Storable does a binary dump. That could be an efficiency bonus or a debugging nightmare. If you want something you can inspect and read, consider either JSON or YAML.
Personally, I would recommend YAML. I've worked with both and YAML is a lot more flexible than JSON, especially when it comes to hashes. For example,
- JSON does not handle circular references safely, YAML does.
- you can control the order of hash keys much more easiliy in YAML than in JSON.
- JSON dumps blessed objects as undef or throws an exception unless the object's class has a TO_JSON method. YAML defines a default mechanism for dumping objects. If your hash key values are object references, this might be an issue.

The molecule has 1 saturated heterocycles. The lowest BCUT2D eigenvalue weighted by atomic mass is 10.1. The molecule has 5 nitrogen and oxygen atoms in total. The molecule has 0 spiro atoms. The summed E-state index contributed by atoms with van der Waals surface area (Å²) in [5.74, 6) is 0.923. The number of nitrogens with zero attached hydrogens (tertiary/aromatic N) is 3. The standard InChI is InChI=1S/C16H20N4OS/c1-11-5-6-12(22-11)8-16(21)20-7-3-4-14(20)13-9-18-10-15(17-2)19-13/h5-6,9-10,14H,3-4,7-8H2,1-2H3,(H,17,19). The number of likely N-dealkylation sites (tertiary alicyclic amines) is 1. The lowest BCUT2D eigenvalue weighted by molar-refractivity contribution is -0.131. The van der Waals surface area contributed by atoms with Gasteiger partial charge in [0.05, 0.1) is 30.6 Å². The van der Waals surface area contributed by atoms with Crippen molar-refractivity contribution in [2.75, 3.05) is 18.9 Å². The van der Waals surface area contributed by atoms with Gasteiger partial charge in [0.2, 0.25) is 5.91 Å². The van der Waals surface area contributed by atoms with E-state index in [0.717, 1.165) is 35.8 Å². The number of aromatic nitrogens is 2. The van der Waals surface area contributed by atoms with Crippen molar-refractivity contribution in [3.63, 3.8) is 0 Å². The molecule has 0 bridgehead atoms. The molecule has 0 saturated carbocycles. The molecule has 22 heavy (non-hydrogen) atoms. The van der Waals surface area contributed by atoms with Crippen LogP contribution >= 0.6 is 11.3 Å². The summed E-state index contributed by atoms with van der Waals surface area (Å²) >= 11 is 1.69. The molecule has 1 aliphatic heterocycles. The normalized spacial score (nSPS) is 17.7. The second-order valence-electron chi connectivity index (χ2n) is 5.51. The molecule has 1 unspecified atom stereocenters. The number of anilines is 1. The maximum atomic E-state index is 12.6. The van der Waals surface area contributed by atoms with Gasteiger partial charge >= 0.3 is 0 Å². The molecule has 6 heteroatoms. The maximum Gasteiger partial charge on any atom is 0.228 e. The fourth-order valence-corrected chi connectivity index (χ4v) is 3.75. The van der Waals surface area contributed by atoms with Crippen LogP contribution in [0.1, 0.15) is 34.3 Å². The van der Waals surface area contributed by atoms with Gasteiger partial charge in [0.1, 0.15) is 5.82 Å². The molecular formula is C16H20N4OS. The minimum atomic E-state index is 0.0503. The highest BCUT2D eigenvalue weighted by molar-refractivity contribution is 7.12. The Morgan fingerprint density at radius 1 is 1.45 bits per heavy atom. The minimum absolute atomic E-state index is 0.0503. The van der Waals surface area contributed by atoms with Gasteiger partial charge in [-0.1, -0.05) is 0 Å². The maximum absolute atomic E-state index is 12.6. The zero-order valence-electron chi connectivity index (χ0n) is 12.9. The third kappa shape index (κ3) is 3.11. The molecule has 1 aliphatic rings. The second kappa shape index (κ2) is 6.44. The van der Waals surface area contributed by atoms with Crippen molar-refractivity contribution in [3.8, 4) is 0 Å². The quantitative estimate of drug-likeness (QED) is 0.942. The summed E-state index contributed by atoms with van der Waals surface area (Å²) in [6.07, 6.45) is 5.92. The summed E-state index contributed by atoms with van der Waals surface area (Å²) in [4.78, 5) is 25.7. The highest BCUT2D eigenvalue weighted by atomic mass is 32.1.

- JSON has no syntax for encoding the class into which an object is blessed. So even if you write a TO_JSON method for the class, you will have to get creative if you want to store the class into which the hash should be blessed.
- JSON is not friendly to code ref dumps. YAML is. If your hash key values are code references, this might be an issue.
Despite a subset of nearly alike syntax, there are some small but very differences in YAML and JSON syntax. For example, YAML strings need to end with a newline. JSON barfs when they do. If you only have time to learn one, YAML will cover more use cases and take you farther.